Unlike most people when newly out of work, gaffe-prone Gavin Barwell didn’t spend his first day of unemployment looking for a new job.
The £150,000 per year Downing Street chief of staff until Boris Johnson’s coronation on Wednesday, Barwell spent Thursday sitting in the sunshine at the Lord’s Test, sipping free drinks, munching complimentary sarnies and sharing a joke or two with the ex-Prime Minister.
What Barwell failed to do while at the cricket was answer enquiries about whether he has, in fact, been questioned under caution by the police for his role, when housing minister, in the failure to implement recommended safety measures ahead of the Grenfell Tower disaster.
Certainly, there have been questions asked in the House of Commons and at City Hall, seeking to discover whether the Grenfell criminal investigation has reached the upper tiers of government. So far no one, whether government ministers or the Mayor of London, has been prepared to issue an out-and-out denial that former Croydon Central MP Barwell, or other housing ministers, have had to help the police with their enquiries into the blaze which claimed the lives of 72 men, women and children.
This can only add to the growing suspicions that there has been a cover-up for ministerial incompetence, over repeated failures to implement recommendations from the Lakanal House fire coroner’s report which may have contributed to the horrific death toll at Grenfell two years ago.
The loud crashing noise to be heard in the House of Commons at lunchtime on Wednesday was that of the Establishment closing ranks.
At Prime Minister’s Questions, there were carefully orchestrated mentions of Barwell and his work since 2017 as Theresa Mayhem’s chief of staff.
In her final PMQs, Mayhem had clearly arrived prepared to make a conspicuous declaration that Barwell was “A first-class Member, a first-class minister and a first-class chief of staff”, which are points of view that might not attract universal agreement. But it’ll sure look good on Gav’s updated CV.
What would perhaps not appear so attractive to future employers, or local activists for the Conservative Party in safe Tory seats looking for “first-class” parliamentary candidates, is any on-going link to one of the worst disasters to befall Britain in peace-time.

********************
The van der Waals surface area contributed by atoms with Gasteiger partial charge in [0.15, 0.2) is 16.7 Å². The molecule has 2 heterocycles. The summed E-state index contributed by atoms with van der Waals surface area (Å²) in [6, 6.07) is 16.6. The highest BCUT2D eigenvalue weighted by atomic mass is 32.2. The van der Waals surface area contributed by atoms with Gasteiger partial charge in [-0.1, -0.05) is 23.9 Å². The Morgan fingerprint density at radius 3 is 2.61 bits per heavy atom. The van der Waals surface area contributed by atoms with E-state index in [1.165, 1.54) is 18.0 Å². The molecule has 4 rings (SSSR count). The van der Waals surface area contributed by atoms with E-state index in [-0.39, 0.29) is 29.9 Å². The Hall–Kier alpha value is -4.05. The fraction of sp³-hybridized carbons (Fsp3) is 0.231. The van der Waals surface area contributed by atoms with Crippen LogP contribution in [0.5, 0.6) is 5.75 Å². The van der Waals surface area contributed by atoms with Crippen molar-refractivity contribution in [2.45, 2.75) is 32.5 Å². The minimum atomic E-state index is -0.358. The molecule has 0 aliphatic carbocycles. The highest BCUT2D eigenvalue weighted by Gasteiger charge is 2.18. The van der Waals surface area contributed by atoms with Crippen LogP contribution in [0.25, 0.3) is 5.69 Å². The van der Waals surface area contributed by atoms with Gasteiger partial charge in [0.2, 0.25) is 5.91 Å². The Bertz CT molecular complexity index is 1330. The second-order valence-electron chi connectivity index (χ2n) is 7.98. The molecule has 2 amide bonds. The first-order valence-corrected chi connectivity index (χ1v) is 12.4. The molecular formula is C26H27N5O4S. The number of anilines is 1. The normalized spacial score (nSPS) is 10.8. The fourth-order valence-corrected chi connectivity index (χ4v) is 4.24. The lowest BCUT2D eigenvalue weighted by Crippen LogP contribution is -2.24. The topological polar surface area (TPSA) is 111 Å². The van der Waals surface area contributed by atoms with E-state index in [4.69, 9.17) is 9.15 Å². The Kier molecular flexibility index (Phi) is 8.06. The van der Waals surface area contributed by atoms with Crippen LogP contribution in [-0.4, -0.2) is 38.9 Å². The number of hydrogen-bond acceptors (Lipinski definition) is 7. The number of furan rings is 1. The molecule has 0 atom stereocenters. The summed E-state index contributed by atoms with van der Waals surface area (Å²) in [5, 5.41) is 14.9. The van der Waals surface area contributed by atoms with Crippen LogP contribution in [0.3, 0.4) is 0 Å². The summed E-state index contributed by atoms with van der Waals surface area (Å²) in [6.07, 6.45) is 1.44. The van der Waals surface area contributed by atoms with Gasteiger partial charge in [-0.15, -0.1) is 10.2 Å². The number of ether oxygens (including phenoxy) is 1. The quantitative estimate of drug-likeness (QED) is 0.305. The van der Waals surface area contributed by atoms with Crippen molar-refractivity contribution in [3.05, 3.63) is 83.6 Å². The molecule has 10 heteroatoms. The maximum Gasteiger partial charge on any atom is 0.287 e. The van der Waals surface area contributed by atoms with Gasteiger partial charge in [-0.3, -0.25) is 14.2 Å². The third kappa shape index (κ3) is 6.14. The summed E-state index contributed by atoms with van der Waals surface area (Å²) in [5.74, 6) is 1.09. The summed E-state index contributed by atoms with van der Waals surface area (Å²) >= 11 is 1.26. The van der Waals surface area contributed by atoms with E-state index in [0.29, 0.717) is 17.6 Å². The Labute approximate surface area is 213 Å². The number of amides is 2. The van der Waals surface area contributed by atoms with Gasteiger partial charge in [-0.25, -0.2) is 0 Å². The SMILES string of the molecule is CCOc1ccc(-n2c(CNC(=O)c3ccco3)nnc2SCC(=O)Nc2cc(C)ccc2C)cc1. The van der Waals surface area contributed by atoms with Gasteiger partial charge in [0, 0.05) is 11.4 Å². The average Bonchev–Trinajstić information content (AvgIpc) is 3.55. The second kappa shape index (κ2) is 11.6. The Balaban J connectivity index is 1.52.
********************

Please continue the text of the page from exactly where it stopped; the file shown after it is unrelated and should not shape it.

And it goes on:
Certainly, there are many who believe that Barwell and his predecessors have a case to answer. In the four years before the Grenfell fire Barwell and two other government housing ministers – Eric Pickles and the LibDem Stephen Williams – managed to ignore warnings about flammable cladding despite the recommendations of a judge following the inquest into the 2009 Lakanal House fire (in which six were killed) and no fewer than 21 warning letters from their parliamentary colleagues.
Steve Reed OBE, the MP for Croydon North, started looking into the matter last month, when he put in a written question to the current housing minister, asking “whether any (a) current and (b) former ministers in his department have been questioned under caution by the Metropolitan Police in connection with the Grenfell Tower fire.”
The response was less-than-forthcoming, Kit Malthouse saying only that “it is a matter for the Metropolitan Police to disclose the names of the those they have questioned as part of their investigation into the Grenfell Tower fire.”
Of course, Malthouse might have said that no ministers had been questioned by the police, unless that was not the case. But he did not.
Caroline Pidgeon, the LibDem London Assembly Member, followed up Reed’s interest with a question of her own to London Mayor Sadiq Khan. Pidgeon went further than Reed and specifically named Barwell in her question.
“The answer to a recent parliamentary question asked by the MP for Croydon North revealed that the government is refusing to answer questions about whether government ministers, including the former Minister for London and Housing Minister Gavin Barwell, have been asked questions under caution over their involvement in the Grenfell fire tragedy, stating it is a matter for the Metropolitan Police to disclose the names of the those they have questioned as part of their investigation into the Grenfell Tower fire.
“Do you support this information being made public and will you encourage the Metropolitan Police to publish this information?”
“I understand and empathise with the frustration caused by the lack of information currently available about who has or has not been interviewed under caution,” the Mayor stated in his written response.
“However, the decisions regarding what aspects of the investigation should and should not be put into the public domain are complex given an investigation of this size and sensitivity. They remain a matter for the Metropolitan Police, who are conducting the investigation, in order to enable them to preserve its integrity and to bring those responsible to account.”
Again, the answer might have been “Barwell has not been interviewed under caution”. But, instead, it went to great lengths not to say that.
Of course, even if Barwell, or any ministers, have been questioned under caution, it does not mean that they have been charged or are guilty of any offence. But it might, at least, show that the police are considering the responsibility of senior government figures in the delays in implementing recommendations which might have helped save lives in the Grenfell tragedy.
At risk of turning Barwell’s chilled Chablis sour yesterday, Inside Croydon tweeted a question at him. “Have you ever been interviewed under caution by the police in connection with the Grenfell fire?”
A simple “No” would have cleared up the whole matter.
Barwell was obviously enjoying the corporate hospitality too much. He hasn’t responded.
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